"I am simply having one the worst days today, as I am sure you will know working in the heart of media, chronic deadlines, lack of food and early mornings, I have just read your piece in todays mail, and it amused me no end."

Or...are they laughing at me?

posted by dave - 4:34 pm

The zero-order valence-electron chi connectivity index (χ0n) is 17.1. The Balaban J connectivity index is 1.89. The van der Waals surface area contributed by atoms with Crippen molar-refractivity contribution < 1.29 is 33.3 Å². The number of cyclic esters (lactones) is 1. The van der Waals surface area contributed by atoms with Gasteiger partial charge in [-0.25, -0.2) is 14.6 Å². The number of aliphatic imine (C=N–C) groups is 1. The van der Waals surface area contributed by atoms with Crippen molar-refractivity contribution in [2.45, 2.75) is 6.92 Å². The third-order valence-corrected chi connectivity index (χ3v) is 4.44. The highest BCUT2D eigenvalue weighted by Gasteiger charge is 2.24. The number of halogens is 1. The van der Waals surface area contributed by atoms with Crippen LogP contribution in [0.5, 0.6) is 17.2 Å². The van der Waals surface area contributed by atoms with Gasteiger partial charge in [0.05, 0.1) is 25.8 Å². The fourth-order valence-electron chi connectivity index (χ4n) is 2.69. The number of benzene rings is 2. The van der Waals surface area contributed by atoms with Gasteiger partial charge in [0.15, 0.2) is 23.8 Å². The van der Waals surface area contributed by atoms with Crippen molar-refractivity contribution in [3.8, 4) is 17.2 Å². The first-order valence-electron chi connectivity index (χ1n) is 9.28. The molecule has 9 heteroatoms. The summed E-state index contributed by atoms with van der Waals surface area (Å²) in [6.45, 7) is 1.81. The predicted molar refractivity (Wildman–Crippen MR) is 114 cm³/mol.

So, the out of office assistant set to deflect the public, how does a man start his holiday? Relaxing with a beer? Chilling with his girl? Ironing old man's creases into his new shorts? Oh, no, not this boy. He starts by doing a freelance gig. Ah, yes, another night down the theatre. I had a ruck in Savers today with an old woman who pushed into the queue, despite the 20 people ahead of her. "Oi," I aggresively, "what do you think you're doing?" "Oh," she sighed, "They (meaning the staff) know what I'm up to. I've been here for ages and I picked up all the wrong products. Now I've found what I'm looking for it's my turn to be served." Yeah, right. Bloody old people just do as they like. No respect. To think I fought in two world wars for this. Hang on, what's happening? The daft old bat laughed and said, "Oooh, I thought you were going to hit me." But she didn't apologise for ruining what makes this island such a great place to live - orderly, logical queues. Another daft old bat suggested that myself and a colleague were members of staff in a shop, earlier, because we appeared to exhibit an in depth knowledge of suitcases (we were debating what makes a medium suitcase medium rather than large or small, concluding, eventually, that it's all relative to the set the suitcase belongs to, although it is possible to get small medium suitcases and large medium suitcases). We said, no, madam, we do not work here, suitcase size is a mere hobby. "Ah, that's ok then. It it's a hobby that's fine, otherwise it would be a bit sad." Old people are such sarcastic bastards, these days, don't you think?